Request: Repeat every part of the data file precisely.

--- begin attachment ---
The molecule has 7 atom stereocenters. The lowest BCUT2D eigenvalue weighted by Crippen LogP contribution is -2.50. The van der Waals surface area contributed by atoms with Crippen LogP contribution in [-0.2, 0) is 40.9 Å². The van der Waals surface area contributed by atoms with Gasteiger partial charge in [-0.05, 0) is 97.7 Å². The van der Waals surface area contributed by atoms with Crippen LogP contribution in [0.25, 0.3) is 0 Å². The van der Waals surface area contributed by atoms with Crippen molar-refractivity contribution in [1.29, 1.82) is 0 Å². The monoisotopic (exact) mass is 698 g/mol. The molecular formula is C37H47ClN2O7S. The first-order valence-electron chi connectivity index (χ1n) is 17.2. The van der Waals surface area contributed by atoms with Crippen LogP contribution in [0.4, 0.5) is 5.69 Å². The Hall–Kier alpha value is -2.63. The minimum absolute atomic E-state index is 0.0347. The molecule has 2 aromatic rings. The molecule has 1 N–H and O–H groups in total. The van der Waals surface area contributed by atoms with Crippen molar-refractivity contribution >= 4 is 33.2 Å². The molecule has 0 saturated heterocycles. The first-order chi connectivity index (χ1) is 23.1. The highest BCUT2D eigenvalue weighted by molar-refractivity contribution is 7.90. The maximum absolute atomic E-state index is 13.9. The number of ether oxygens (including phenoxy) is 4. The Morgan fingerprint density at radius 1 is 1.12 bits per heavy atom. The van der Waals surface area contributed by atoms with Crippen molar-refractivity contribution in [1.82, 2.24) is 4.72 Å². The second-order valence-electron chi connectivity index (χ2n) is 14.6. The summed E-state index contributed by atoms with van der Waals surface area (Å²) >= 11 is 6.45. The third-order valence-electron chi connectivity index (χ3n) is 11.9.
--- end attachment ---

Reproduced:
The molecule has 7 atom stereocenters. The lowest BCUT2D eigenvalue weighted by Crippen LogP contribution is -2.50. The van der Waals surface area contributed by atoms with Crippen LogP contribution in [-0.2, 0) is 40.9 Å². The van der Waals surface area contributed by atoms with Gasteiger partial charge in [-0.05, 0) is 97.7 Å². The van der Waals surface area contributed by atoms with Crippen LogP contribution in [0.25, 0.3) is 0 Å². The van der Waals surface area contributed by atoms with Crippen molar-refractivity contribution in [1.29, 1.82) is 0 Å². The monoisotopic (exact) mass is 698 g/mol. The molecular formula is C37H47ClN2O7S. The first-order valence-electron chi connectivity index (χ1n) is 17.2. The van der Waals surface area contributed by atoms with Crippen LogP contribution in [0.4, 0.5) is 5.69 Å². The Hall–Kier alpha value is -2.63. The minimum absolute atomic E-state index is 0.0347. The molecule has 2 aromatic rings. The molecule has 1 N–H and O–H groups in total. The van der Waals surface area contributed by atoms with Crippen molar-refractivity contribution >= 4 is 33.2 Å². The molecule has 0 saturated heterocycles. The first-order chi connectivity index (χ1) is 23.1. The highest BCUT2D eigenvalue weighted by molar-refractivity contribution is 7.90. The maximum absolute atomic E-state index is 13.9. The number of ether oxygens (including phenoxy) is 4. The Morgan fingerprint density at radius 1 is 1.12 bits per heavy atom. The van der Waals surface area contributed by atoms with Crippen molar-refractivity contribution in [1.82, 2.24) is 4.72 Å². The second-order valence-electron chi connectivity index (χ2n) is 14.6. The summed E-state index contributed by atoms with van der Waals surface area (Å²) >= 11 is 6.45. The third-order valence-electron chi connectivity index (χ3n) is 11.9.